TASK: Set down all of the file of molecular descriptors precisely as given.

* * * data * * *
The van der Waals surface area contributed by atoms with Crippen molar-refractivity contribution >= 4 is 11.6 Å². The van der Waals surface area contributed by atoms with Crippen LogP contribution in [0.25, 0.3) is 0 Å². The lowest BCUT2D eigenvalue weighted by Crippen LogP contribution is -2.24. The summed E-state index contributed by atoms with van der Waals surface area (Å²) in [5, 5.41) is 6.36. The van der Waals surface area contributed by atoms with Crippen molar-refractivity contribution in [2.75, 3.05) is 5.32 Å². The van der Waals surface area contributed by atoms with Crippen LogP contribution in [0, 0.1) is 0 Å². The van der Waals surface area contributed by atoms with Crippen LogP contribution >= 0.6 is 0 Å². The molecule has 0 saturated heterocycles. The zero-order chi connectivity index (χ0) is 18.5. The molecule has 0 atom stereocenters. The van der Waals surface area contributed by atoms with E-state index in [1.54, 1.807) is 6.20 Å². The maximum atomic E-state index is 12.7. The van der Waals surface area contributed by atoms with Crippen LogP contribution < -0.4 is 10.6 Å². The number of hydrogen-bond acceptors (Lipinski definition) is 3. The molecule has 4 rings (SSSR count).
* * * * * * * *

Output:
The van der Waals surface area contributed by atoms with Crippen molar-refractivity contribution >= 4 is 11.6 Å². The van der Waals surface area contributed by atoms with Crippen LogP contribution in [0.25, 0.3) is 0 Å². The lowest BCUT2D eigenvalue weighted by Crippen LogP contribution is -2.24. The summed E-state index contributed by atoms with van der Waals surface area (Å²) in [5, 5.41) is 6.36. The van der Waals surface area contributed by atoms with Crippen molar-refractivity contribution in [2.75, 3.05) is 5.32 Å². The van der Waals surface area contributed by atoms with Crippen LogP contribution in [0, 0.1) is 0 Å². The van der Waals surface area contributed by atoms with Crippen LogP contribution >= 0.6 is 0 Å². The molecule has 0 saturated heterocycles. The zero-order chi connectivity index (χ0) is 18.5. The molecule has 0 atom stereocenters. The van der Waals surface area contributed by atoms with E-state index in [1.54, 1.807) is 6.20 Å². The maximum atomic E-state index is 12.7. The van der Waals surface area contributed by atoms with Crippen LogP contribution < -0.4 is 10.6 Å². The number of hydrogen-bond acceptors (Lipinski definition) is 3. The molecule has 4 rings (SSSR count).